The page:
• The Restoration and Enlargement of Dowlish Wake Church


  • Reverend Benjamin Speke Determined to  Rebuild the Church from the Foundations Upwards.


St Andrews, Dowlish Wake pre 1860 - From Perry's Archives



With its population growth, the Industrial Revolution brought a need to provide extra accommodation for England’s religious foundations. At a parliamentary debate in June of 1839 politician Viscount Sandon, of Dowlish Wake & Grosvenor Square, told of his meeting in Lincoln's Inn-fields with Ecclesiastical Commissioners. The latter sought to endow 600 new churches, to address concern regarding spiritual destitution, consequent upon the increase in population, this an obligation for consideration.


In August 1839, Viscount Sandon delivered a parliamentary bill entitled; 'Increased Church Accommodation'. The Bill, while not talking directly about pews and seating, did propose the enlargement of England's church buildings and an opportunity to expand religious instruction to the populace. We have not discovered Viscount Sandon’s connection to Dowlish Wake. 


Cobbetts Weekly Political Registar Aug 1839



Population Dowlish Wake [East Dowlish]


1801 Population 241

1831 Population 380

1841 Population 341

1851 Population 322

1861 Population 319

1871 Population 326

West Dowlish absorbed into Dowlish Wake Civil Parish in 1933.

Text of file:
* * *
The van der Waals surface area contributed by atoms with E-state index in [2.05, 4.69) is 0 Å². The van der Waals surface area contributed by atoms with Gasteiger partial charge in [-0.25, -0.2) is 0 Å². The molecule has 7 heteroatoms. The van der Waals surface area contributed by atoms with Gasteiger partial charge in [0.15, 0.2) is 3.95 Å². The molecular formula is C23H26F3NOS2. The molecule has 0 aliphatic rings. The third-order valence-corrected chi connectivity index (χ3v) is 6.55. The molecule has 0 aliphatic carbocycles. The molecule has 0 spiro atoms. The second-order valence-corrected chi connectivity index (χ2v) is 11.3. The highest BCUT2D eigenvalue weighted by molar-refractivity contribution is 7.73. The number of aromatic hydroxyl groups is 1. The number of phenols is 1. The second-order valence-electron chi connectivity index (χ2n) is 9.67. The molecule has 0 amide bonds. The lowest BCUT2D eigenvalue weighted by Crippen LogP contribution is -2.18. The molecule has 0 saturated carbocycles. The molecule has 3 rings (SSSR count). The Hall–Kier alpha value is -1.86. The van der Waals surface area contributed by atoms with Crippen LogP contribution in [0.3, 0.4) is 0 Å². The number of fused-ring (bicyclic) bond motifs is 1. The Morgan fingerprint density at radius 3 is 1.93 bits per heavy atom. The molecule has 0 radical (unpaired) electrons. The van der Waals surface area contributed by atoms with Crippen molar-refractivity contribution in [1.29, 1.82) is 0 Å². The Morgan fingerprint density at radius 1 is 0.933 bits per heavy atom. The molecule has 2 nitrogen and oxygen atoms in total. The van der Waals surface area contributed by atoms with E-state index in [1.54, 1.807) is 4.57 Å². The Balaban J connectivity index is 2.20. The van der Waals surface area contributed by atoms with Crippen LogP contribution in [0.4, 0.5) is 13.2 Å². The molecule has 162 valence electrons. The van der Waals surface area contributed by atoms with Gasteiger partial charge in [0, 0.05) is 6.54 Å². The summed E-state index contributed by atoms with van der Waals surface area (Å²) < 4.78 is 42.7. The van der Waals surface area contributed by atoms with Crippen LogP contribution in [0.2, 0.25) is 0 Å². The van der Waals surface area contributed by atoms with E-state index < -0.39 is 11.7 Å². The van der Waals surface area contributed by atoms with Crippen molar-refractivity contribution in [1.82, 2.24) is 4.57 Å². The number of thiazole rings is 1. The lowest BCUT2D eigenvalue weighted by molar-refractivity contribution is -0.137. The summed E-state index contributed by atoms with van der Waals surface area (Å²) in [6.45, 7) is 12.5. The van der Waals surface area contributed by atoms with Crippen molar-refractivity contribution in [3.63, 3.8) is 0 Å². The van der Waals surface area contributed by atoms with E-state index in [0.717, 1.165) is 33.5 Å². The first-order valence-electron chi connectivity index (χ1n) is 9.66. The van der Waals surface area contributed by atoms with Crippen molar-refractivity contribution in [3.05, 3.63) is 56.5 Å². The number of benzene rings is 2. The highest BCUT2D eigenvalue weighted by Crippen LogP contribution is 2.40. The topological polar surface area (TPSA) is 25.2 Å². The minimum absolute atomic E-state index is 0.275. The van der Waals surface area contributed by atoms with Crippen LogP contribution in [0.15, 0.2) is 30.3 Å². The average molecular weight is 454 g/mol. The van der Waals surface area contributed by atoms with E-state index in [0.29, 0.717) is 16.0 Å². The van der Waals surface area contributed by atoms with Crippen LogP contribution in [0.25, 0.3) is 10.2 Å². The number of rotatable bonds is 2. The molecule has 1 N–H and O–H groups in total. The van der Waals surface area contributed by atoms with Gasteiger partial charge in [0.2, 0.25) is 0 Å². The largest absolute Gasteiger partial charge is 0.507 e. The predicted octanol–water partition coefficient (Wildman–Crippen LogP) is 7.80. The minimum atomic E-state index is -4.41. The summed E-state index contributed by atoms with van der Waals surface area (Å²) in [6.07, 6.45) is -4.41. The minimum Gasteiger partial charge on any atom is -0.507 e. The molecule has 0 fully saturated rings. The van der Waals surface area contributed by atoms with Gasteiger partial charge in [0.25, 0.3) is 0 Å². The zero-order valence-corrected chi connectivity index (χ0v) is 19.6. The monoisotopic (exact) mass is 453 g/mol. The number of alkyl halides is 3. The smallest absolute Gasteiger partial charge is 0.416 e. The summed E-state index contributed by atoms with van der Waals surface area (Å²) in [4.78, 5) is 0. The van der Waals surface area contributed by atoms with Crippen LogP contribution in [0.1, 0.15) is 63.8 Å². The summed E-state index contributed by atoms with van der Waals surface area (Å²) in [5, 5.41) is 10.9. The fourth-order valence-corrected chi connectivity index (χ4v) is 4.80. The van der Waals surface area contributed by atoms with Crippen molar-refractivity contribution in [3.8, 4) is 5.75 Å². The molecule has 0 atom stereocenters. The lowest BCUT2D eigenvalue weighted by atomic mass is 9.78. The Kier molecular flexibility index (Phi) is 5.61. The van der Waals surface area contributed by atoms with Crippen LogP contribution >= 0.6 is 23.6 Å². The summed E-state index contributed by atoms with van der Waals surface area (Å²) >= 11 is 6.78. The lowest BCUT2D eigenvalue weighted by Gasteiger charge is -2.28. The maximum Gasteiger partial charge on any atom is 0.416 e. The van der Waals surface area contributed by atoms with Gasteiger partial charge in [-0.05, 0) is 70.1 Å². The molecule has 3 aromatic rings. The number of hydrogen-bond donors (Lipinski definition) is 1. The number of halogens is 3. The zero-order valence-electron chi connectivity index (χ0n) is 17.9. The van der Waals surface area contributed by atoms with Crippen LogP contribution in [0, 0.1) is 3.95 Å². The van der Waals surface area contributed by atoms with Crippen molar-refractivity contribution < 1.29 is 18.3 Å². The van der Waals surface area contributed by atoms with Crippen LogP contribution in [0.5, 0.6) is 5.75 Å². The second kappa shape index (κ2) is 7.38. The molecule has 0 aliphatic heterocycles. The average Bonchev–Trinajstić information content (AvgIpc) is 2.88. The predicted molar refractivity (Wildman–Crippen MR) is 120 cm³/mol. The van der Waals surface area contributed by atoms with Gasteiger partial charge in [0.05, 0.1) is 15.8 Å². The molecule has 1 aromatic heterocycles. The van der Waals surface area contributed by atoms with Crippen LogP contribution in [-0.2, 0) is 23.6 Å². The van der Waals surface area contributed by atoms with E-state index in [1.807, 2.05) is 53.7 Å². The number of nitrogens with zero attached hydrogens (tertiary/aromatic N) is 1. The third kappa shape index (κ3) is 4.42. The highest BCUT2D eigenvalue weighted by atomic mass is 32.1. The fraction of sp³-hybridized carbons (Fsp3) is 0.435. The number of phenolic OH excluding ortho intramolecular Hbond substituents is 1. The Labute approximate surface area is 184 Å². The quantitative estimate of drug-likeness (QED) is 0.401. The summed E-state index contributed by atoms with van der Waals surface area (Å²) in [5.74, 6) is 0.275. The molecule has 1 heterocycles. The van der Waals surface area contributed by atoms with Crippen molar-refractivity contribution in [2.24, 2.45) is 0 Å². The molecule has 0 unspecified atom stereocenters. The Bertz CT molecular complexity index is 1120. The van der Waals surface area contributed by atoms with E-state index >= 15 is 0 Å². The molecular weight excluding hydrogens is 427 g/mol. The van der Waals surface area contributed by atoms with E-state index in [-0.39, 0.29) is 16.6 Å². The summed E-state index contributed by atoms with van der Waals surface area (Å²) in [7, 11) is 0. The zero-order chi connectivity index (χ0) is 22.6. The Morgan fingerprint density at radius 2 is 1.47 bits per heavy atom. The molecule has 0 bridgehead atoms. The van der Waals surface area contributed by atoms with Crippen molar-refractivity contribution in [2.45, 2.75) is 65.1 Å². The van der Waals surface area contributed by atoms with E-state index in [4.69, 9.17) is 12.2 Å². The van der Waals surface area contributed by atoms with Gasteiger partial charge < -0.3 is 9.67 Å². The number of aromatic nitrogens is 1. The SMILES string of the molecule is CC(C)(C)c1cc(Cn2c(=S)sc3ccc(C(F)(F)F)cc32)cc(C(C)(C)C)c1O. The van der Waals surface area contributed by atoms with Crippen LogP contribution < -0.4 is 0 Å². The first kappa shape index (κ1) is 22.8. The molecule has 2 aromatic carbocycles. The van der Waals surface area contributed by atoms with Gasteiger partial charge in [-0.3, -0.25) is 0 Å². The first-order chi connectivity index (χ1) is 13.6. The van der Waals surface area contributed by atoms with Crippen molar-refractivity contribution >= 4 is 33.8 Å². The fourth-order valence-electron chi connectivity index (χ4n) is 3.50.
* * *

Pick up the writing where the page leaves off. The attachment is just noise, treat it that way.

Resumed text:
'On Census Sunday, 1851, congregations were 52 in the morning and 147 in the afternoon, while the Sunday School was attended by 57 and 48, respectively.' The plans of 1861 allowed for increased seating to 73 sittings. By 1870, St Andrews had two Sunday services plus monthly celebrations, attendance numbers unknown.



The Speke Brothers of Jordan, Somerset.


By 1857, in the Parish of Dowlish Wake, the Reverend Benjamin Speke was settling into his new rectorial post of St Andrew's Church. He, brother of John Hanning Speke, who became a famous British explorer discovering the source of the Nile. In the summer of 1857, John was setting off inland from Africa's east coast with Richard Burton in search of the source of the Nile River.


Meanwhile, in Dowlish Wake, Rev. Speke became acquainted with the living of both Dowlish Wake and West Dowlish. He had plans for St Andrew Church, the interior looking dark and dated, with old high pews, maybe boxed for families to sit together. Certainly a gallery present dating from  1837. The exterior with its picturesque setting overlooking farms and honey coloured thatched cottages pretty enough, but the building he considered in need of change. Hence Reverend Benjamin Speke, became determined to build the church afresh, from the foundations upwards. 


Financing the rebuilding of St Andrews arranged, a parish rate granted, Rev. Speke himself becoming guarantor for the remainder costs. Finance was requested from church authorities; however, by 1861, the Bath and Wells Diocesan Societies had numerous applications. Others seeking improvements to church buildings and financial aid from Church Society Building Associations, funds all but exhausted. However, they provided a grant of £20 to Speke for his application. The Restoration and Enlargement of the Parish Church, St Andrews at Dowlish Wake underway.

Wooden Plaque recording a grant of £20 for additional accommodation in 1861

Bath & West Diocesan Granted towards extra accommodation.